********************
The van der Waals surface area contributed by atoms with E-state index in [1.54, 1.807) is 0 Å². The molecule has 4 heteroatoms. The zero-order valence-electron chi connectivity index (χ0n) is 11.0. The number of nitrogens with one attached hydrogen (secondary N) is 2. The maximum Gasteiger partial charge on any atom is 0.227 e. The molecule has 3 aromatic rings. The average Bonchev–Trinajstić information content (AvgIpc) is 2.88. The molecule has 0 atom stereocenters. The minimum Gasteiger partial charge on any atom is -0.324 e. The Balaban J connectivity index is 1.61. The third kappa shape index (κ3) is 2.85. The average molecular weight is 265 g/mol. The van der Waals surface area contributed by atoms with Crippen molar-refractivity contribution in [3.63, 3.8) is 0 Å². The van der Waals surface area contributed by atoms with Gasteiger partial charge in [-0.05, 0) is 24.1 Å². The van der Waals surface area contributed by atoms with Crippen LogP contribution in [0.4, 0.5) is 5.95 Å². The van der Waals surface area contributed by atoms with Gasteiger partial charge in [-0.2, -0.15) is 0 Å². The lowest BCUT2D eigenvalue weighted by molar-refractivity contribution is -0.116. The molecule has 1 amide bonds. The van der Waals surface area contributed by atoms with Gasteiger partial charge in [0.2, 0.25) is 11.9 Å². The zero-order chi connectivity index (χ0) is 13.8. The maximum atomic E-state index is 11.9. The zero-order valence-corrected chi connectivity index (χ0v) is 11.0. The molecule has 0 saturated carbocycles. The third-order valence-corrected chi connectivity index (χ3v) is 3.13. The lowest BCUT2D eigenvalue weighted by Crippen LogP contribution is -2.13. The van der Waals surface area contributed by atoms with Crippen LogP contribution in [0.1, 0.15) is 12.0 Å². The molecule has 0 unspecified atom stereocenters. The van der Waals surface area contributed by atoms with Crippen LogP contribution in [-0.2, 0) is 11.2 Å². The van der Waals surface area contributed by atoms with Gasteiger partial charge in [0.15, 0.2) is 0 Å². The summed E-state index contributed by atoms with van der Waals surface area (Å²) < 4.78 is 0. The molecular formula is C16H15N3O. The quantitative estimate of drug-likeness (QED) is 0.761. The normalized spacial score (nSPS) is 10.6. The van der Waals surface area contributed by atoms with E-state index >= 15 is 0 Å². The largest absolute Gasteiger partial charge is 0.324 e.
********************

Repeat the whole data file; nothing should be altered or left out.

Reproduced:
The van der Waals surface area contributed by atoms with E-state index in [1.54, 1.807) is 0 Å². The molecule has 4 heteroatoms. The zero-order valence-electron chi connectivity index (χ0n) is 11.0. The number of nitrogens with one attached hydrogen (secondary N) is 2. The maximum Gasteiger partial charge on any atom is 0.227 e. The molecule has 3 aromatic rings. The average Bonchev–Trinajstić information content (AvgIpc) is 2.88. The molecule has 0 atom stereocenters. The minimum Gasteiger partial charge on any atom is -0.324 e. The Balaban J connectivity index is 1.61. The third kappa shape index (κ3) is 2.85. The average molecular weight is 265 g/mol. The van der Waals surface area contributed by atoms with Crippen molar-refractivity contribution in [3.63, 3.8) is 0 Å². The van der Waals surface area contributed by atoms with Gasteiger partial charge in [-0.05, 0) is 24.1 Å². The van der Waals surface area contributed by atoms with Crippen LogP contribution in [0.4, 0.5) is 5.95 Å². The van der Waals surface area contributed by atoms with Gasteiger partial charge in [-0.2, -0.15) is 0 Å². The lowest BCUT2D eigenvalue weighted by molar-refractivity contribution is -0.116. The molecule has 1 amide bonds. The van der Waals surface area contributed by atoms with Gasteiger partial charge in [0.2, 0.25) is 11.9 Å². The zero-order chi connectivity index (χ0) is 13.8. The maximum atomic E-state index is 11.9. The zero-order valence-corrected chi connectivity index (χ0v) is 11.0. The molecule has 0 saturated carbocycles. The third-order valence-corrected chi connectivity index (χ3v) is 3.13. The lowest BCUT2D eigenvalue weighted by Crippen LogP contribution is -2.13. The van der Waals surface area contributed by atoms with Crippen LogP contribution in [0.1, 0.15) is 12.0 Å². The molecule has 0 unspecified atom stereocenters. The van der Waals surface area contributed by atoms with Crippen LogP contribution in [-0.2, 0) is 11.2 Å². The van der Waals surface area contributed by atoms with Gasteiger partial charge in [0.15, 0.2) is 0 Å². The summed E-state index contributed by atoms with van der Waals surface area (Å²) < 4.78 is 0. The molecular formula is C16H15N3O. The quantitative estimate of drug-likeness (QED) is 0.761. The normalized spacial score (nSPS) is 10.6. The van der Waals surface area contributed by atoms with E-state index >= 15 is 0 Å². The largest absolute Gasteiger partial charge is 0.324 e.